State aid should be an important element in the Brexit negotiations

Addressing the annual Competition Law and Transport Conference in Amsterdam recently, EU Law expert and Partner in A&L Goodbody, Dr Vincent Power, called for State Aid to be a key consideration in the forthcoming Brexit negotiations.

In recent years, the EU has increased its supervision of State Aid in sectors as diverse as banking, airports and tax rulings. Since her appointment, EU Competition Commissioner Margrethe Vestager has taken a tough stance on State aid - the recent Apple case being a notable example.  State aid ensures fairness in the market place by curbing unfair and discriminatory State subsidies and support for businesses.

According to Dr Power, "in the Brexit negotiations, the remaining EU Member States need to ensure that there are effective controls post-Brexit on State Aid being provided by the UK.  Otherwise, the UK could give aid which would then damage EU businesses without any of the current effective controls being applied to the UK.  The UK would have a near-blank cheque to support their businesses to the prejudice of businesses in the remaining Member States."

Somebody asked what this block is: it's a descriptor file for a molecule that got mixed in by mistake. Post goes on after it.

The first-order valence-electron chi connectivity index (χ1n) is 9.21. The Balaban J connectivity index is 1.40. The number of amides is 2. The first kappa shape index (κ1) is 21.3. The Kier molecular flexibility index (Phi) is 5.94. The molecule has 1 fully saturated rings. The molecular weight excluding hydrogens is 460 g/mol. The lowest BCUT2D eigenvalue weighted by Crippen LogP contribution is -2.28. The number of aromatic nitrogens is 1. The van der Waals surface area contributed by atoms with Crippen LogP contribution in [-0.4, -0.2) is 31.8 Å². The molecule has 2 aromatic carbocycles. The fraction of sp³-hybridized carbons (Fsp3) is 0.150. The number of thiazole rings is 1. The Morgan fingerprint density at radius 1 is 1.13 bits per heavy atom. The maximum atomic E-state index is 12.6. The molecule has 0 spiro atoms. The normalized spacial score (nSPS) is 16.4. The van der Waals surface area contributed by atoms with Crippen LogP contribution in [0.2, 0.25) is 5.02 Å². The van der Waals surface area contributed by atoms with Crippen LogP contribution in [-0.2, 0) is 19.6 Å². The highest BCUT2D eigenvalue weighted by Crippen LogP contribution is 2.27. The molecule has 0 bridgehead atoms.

Dr Power warns that "If this loophole is not closed off then a UK business could not only receive State Aid but could also complain to the European Commission about aid provided to, say, an Irish, French or German business by their Governments. However, none of them could complain to the Commission about UK aid because the UK would be outside the rules, unless the matter is addressed in the negotiations."

The UK has a strong track record of giving significant State Aid, which is permitted where it is, on balance, beneficial to the economy, but prohibited where it is damaging to the economy. The UK gave at least €7.8 billion of State Aid in 2014 – up 45% over 2009 – and there could be more aid to deal with the Brexit fallout which could damage certain businesses in Ireland.

"This issue is all the more important if the UK were to opt for a low-tax model post-Brexit with high subsidies for UK businesses. Those States which remain could have their tax and subsidy regimes regulated but the UK would be immune from the State Aid rules. It is imperative that post-Brexit State Aid controls need to be built into the negotiation agenda and final arrangements," Dr Power concluded.

For more information or to request a copy of Vincent's slides please contact Dr Vincent Power.

Date published: 23 February 2016